What is Endometriosis and how do I know if I have it or not?
What is Endometriosis?
Endometriosis is a pelvic disorder that occurs when the lining of the uterus travels to other parts of the pelvis and abdomen where it flourishes and grows. This can cause pelvic pain, irregular bleeding and possibly infertility.
How do I know if I have it?
The most common symptom is pelvic pain; however, women with endometriosis have also reported the following:
- Back pain
- Painful or abnormal periods
- Pain with sex
- Difficulty getting pregnant
- Problems with digestion such as bloating, diarrhea, constipation or painful passage of stool
There are also some women with endometriosis that have no symptoms at all.
What should I expect at the doctor’s office?
When you see your doctor, you should tell her if you are experiencing any of these symptoms, and if they are worse with your period or constant. It would also be helpful to tell her if you have any history of ovarian cancer in your family. She may also want to examine you to know where you feel your pain and make sure that you aren’t experiencing anything more serious.
How is it diagnosed?
The only way to definitely know if you have endometriosis is by direct visualization (surgery). Usually this type of procedure would be done laparoscopically; that is, your surgeon would make a small incision and use a camera to view your abdomen and pelvis.
Most experts agree, however, that it is perfectly acceptable to start non-invasive treatment without surgical confirmation. There is generally no need for imaging studies (ultrasound, x-rays etc), because they are not very helpful in this situation.
Your doctor may start you on birth control pills. If you are in severe pain, she may suggest you take pain medications such as ibuprofen or motrin.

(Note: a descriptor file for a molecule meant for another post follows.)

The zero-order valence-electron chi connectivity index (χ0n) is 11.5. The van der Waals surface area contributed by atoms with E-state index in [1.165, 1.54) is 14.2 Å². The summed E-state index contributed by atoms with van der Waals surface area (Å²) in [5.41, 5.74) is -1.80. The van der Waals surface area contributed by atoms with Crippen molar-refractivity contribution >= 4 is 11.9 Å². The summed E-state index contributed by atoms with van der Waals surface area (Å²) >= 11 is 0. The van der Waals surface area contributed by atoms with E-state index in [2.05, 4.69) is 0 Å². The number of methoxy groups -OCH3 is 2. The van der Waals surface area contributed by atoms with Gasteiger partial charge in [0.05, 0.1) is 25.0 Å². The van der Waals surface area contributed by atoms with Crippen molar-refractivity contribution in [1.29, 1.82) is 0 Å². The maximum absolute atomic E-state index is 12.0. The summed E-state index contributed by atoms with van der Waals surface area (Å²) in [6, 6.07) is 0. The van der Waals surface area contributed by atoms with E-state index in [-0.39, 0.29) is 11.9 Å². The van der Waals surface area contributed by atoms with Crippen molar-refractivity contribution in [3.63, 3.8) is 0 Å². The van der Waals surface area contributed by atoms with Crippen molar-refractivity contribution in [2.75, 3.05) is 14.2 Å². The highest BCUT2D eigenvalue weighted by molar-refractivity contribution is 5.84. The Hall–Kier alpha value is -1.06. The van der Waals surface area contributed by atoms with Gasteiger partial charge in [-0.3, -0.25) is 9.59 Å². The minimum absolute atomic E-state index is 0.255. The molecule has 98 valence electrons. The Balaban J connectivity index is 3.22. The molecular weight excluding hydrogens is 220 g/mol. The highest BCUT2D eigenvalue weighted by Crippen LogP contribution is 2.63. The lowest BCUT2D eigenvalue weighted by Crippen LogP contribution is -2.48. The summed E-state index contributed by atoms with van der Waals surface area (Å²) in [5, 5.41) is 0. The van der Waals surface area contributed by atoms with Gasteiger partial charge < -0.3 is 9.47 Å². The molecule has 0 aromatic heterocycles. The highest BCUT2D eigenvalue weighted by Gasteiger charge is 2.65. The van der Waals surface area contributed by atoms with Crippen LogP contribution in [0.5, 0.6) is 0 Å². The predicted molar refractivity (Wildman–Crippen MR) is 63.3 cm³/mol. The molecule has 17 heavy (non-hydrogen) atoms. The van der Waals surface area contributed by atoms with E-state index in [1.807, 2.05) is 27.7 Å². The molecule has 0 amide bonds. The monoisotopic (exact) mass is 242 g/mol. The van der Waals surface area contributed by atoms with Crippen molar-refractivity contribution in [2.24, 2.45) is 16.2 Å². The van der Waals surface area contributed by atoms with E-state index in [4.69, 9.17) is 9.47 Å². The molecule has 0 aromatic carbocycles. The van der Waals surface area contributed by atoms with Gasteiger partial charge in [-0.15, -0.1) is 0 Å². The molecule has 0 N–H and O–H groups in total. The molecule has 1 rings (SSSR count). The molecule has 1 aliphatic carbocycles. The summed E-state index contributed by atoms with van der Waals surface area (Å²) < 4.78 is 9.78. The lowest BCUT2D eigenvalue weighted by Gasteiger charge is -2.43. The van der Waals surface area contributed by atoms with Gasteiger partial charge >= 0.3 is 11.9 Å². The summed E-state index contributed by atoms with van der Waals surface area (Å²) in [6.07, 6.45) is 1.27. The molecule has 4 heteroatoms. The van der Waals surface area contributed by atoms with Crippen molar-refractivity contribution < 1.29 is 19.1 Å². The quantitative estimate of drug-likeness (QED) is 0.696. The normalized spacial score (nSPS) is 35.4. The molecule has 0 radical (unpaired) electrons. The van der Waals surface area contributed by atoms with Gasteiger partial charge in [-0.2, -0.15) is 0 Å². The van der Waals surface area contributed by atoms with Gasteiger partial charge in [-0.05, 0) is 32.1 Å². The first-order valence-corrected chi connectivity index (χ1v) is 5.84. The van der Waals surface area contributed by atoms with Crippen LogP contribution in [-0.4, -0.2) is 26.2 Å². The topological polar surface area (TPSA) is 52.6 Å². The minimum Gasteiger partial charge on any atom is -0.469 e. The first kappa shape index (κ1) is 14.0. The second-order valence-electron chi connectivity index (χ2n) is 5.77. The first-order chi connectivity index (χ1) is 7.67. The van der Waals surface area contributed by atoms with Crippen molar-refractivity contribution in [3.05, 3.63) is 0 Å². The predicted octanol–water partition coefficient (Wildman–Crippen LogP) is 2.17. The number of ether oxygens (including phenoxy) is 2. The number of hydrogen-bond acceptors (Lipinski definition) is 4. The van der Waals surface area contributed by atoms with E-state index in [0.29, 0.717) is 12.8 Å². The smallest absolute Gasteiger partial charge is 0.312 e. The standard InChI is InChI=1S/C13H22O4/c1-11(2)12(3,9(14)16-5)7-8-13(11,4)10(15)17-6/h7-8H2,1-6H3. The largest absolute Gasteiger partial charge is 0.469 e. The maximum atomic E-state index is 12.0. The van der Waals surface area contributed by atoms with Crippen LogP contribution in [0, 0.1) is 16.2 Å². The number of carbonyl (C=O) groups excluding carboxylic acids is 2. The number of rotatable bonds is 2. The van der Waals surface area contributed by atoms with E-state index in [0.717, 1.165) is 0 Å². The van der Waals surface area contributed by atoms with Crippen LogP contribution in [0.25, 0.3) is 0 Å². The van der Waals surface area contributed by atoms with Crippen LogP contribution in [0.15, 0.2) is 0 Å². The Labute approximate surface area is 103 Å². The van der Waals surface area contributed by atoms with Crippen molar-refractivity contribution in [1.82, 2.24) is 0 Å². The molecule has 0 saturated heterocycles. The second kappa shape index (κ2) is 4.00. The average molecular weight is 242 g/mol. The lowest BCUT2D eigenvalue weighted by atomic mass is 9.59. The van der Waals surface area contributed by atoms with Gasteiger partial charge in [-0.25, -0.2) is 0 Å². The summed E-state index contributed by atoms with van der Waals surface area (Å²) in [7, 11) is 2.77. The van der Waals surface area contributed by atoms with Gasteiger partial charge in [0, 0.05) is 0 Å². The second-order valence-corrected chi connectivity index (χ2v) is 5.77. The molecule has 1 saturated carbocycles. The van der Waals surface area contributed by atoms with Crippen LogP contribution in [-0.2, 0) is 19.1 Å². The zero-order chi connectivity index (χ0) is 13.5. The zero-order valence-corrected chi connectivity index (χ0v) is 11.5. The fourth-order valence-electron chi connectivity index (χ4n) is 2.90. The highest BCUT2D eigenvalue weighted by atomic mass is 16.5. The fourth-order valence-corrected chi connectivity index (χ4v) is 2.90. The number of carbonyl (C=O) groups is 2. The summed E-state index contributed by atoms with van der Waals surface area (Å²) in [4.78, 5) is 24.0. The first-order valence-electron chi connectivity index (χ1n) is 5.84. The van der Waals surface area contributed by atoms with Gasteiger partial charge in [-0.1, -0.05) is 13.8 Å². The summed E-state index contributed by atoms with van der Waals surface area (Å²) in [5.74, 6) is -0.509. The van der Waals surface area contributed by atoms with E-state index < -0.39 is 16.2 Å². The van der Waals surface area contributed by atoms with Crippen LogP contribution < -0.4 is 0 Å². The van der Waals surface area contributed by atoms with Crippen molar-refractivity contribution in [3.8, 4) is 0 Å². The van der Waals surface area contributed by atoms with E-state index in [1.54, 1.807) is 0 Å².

If these measures still don’t help, you and your doctor might consider surgery. For some, surgery might be an appropriate option, because their symptoms might be severe or resistant to medication. Of the surgical options available, you might discuss with your doctor one or more of the following:
- Laparoscopic removal of endometriosis (surgical procedure) – Your surgeon would make a small incision in your abdomen and use a laser to remove or destroy the unwanted tissue.
- Removal of the uterus or ovaries – This measure is appropriate only for women with severe symptoms who are not interested in getting pregnant in the future.
At True Harmony, your provider can suggest a variety of alternative ways to help manage your symptoms and help reduce the incidence of endometriosis. We can advise supplements that promote the metabolism of estrogen to help keep these hormones in a healthy state, and support the structure and function of healthy glandular tissue.
We can also provide nutritional information which supports the female reproductive system as well as counseling regarding vitamin and herbal supplements.
Other supportive therapies offered at True Harmony include acupuncture and massage to reduce pelvic congestion and provide support to reproductive tissues.
See our website regarding use of castor oil packs to help relieve pain and inflammation associated with endometriosis.
Can I prevent it?
Unfortunately, the jury is still out on what causes endometriosis, and so we don’t know yet how to prevent it. Some say that it has some connection with altered immune status. Others say there may be a slight genetic component. Still others say that it might be caused by what is called retrograde menstruation, or abnormal anatomy that causes one’s period to “flow backward”, so to speak. Generally a good rule of thumb would be to take care of yourself, to eat, sleep and live with optimal health.
– Kristin Yamamoto and Mary Ann Shostek PA-C for the Center for True Harmony Wellness & Medicine
Schenken R, Barbieri RL et al. “Pathogenesis, clinical features and diagnosis of endometriosis.” Accessed March 6, 2013.